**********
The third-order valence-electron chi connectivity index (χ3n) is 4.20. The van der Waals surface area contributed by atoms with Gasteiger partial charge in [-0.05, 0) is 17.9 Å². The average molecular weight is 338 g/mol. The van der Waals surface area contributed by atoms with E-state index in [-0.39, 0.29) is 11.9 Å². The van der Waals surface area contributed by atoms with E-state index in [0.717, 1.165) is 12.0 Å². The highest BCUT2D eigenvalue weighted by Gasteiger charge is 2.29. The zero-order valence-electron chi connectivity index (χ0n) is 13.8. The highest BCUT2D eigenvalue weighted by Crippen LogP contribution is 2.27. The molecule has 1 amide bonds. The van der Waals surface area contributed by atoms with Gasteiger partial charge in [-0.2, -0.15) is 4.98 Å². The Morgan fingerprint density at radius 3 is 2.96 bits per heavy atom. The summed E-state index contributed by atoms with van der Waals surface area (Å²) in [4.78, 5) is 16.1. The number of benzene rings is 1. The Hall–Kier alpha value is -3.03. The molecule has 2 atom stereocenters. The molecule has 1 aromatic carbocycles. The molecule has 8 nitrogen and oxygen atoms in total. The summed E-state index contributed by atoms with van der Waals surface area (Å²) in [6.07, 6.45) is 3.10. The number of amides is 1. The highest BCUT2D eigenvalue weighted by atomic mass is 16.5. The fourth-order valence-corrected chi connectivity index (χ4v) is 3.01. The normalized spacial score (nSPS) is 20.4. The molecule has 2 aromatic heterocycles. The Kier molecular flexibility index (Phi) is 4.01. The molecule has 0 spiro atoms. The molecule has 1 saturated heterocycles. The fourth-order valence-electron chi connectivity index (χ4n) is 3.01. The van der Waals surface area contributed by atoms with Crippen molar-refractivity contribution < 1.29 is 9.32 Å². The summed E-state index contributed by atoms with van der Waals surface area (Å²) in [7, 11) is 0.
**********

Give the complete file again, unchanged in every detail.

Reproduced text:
The third-order valence-electron chi connectivity index (χ3n) is 4.20. The van der Waals surface area contributed by atoms with Gasteiger partial charge in [-0.05, 0) is 17.9 Å². The average molecular weight is 338 g/mol. The van der Waals surface area contributed by atoms with E-state index in [-0.39, 0.29) is 11.9 Å². The van der Waals surface area contributed by atoms with E-state index in [0.717, 1.165) is 12.0 Å². The highest BCUT2D eigenvalue weighted by Gasteiger charge is 2.29. The zero-order valence-electron chi connectivity index (χ0n) is 13.8. The highest BCUT2D eigenvalue weighted by Crippen LogP contribution is 2.27. The molecule has 1 amide bonds. The van der Waals surface area contributed by atoms with Gasteiger partial charge in [-0.2, -0.15) is 4.98 Å². The Morgan fingerprint density at radius 3 is 2.96 bits per heavy atom. The summed E-state index contributed by atoms with van der Waals surface area (Å²) in [4.78, 5) is 16.1. The number of benzene rings is 1. The Hall–Kier alpha value is -3.03. The molecule has 2 atom stereocenters. The molecule has 1 aromatic carbocycles. The molecule has 8 nitrogen and oxygen atoms in total. The summed E-state index contributed by atoms with van der Waals surface area (Å²) in [6.07, 6.45) is 3.10. The number of amides is 1. The highest BCUT2D eigenvalue weighted by atomic mass is 16.5. The fourth-order valence-corrected chi connectivity index (χ4v) is 3.01. The normalized spacial score (nSPS) is 20.4. The molecule has 2 aromatic heterocycles. The Kier molecular flexibility index (Phi) is 4.01. The molecule has 0 spiro atoms. The molecule has 1 saturated heterocycles. The fourth-order valence-electron chi connectivity index (χ4n) is 3.01. The van der Waals surface area contributed by atoms with Crippen molar-refractivity contribution < 1.29 is 9.32 Å². The summed E-state index contributed by atoms with van der Waals surface area (Å²) in [7, 11) is 0.